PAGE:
Peplowski's selection of material is certainly catholic. For instance, in between the country tune and the Beach Boy piece, he plays the "Romanza" from the Poulenc "Clarinet Sonata" as a duet with the pianist. He follows the Wilson ballad with a bass and clarinet duet on Lennon & McCartney's "For No One" plus the CD closes with another duet with the bassist, this time a sweet take on Harry Nilsson's "Without Her." The title track was written for the movie "The Oscar" and made famous by both Percy Faith (as an instrumental) and in a vocal version by Tony Bennett (the vocalist also recorded the piece as a duet with Bill Evans.)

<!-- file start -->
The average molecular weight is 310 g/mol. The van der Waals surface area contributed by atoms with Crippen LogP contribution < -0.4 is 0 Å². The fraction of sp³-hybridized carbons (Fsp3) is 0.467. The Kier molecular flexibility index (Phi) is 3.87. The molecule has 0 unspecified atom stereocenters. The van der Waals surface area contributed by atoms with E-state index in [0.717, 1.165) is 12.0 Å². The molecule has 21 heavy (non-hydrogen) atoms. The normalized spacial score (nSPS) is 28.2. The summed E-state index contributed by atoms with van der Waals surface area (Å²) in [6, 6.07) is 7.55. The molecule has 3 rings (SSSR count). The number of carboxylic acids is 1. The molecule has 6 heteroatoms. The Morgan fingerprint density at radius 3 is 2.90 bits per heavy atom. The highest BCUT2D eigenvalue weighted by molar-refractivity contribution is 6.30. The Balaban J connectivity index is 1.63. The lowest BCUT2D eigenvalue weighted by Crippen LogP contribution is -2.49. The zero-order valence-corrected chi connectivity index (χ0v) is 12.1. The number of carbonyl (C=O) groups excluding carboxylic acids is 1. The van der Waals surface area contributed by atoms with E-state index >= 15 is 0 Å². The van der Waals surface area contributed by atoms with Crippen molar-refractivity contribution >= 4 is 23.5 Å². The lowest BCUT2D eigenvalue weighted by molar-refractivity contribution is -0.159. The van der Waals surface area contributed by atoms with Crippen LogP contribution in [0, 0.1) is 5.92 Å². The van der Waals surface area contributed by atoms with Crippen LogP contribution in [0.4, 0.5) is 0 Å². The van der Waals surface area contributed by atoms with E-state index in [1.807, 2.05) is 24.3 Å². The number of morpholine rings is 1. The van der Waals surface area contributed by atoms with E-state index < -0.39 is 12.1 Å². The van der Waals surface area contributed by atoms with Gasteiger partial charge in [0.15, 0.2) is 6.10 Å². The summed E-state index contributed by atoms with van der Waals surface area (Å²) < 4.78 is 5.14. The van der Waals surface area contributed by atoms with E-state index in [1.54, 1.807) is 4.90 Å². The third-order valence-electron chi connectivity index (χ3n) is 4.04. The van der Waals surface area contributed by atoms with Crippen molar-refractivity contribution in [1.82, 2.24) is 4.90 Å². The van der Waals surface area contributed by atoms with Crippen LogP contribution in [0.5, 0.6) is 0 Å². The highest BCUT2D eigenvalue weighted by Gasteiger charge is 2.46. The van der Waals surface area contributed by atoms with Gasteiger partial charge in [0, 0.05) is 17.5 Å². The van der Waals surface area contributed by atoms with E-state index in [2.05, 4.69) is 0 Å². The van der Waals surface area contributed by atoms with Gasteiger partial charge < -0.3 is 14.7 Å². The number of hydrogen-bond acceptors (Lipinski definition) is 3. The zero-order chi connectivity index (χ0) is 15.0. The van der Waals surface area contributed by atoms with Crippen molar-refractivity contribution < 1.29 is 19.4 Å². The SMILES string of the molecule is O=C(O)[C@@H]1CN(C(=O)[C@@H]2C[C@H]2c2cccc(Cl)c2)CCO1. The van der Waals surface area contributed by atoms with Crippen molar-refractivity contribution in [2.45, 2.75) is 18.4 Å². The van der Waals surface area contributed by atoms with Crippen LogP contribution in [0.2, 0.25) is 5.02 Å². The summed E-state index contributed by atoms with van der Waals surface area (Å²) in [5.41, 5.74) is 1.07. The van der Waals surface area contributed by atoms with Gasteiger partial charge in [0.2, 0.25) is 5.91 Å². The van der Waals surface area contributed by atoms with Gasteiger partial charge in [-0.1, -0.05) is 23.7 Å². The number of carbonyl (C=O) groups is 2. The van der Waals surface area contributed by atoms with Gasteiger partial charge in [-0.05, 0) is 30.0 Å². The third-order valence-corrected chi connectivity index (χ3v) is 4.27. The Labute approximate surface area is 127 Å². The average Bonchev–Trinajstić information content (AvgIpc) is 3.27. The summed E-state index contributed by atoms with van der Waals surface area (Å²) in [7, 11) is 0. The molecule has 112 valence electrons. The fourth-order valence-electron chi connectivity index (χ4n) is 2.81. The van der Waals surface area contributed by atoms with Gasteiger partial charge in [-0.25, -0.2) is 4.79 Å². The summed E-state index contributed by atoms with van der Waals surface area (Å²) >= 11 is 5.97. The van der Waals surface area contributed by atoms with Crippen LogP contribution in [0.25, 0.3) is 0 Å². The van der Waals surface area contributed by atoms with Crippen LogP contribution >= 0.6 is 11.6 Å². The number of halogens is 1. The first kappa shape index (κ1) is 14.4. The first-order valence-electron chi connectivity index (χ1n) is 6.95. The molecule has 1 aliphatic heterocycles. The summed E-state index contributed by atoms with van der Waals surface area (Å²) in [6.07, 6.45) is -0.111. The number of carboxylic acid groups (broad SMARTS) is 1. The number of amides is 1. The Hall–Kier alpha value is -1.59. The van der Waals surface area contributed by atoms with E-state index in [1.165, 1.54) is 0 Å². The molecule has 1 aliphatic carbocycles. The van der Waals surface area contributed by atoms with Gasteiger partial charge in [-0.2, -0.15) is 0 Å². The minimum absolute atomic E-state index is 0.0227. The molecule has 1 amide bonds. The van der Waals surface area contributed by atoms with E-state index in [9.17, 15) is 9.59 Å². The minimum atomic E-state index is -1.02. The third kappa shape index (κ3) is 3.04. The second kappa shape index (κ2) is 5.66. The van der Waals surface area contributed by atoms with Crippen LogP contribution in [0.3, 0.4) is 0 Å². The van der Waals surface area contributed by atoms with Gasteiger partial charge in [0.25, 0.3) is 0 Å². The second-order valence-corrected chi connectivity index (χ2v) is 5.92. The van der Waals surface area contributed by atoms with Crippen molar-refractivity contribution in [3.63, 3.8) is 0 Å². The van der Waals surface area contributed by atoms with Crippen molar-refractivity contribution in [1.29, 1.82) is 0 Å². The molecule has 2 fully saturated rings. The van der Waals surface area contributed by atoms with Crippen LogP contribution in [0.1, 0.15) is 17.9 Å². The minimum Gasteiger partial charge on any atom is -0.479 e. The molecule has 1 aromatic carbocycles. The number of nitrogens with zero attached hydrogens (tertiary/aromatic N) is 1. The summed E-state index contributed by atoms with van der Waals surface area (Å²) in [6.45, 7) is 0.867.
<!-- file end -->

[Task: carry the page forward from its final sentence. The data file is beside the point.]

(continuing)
"Maybe September" does, at times, feel like music for Autumn but there is also a good amount of playful interactions between the members of the quartet.  Everyone plays well, with both spirit and sensitivity, making music that is warm and inviting, like hot tea or a glass of vintage port.  Ken Peplowski possesses a wonderful tone on clarinet and a bluesy yet melodic breathiness on tenor saxophone. Kudos also to Martin Wind, Ted Rosenthal and Matt Wilson for their warmth and classy musicianship.  For more information, go to caprirecords.com/artists/ken-peplowski.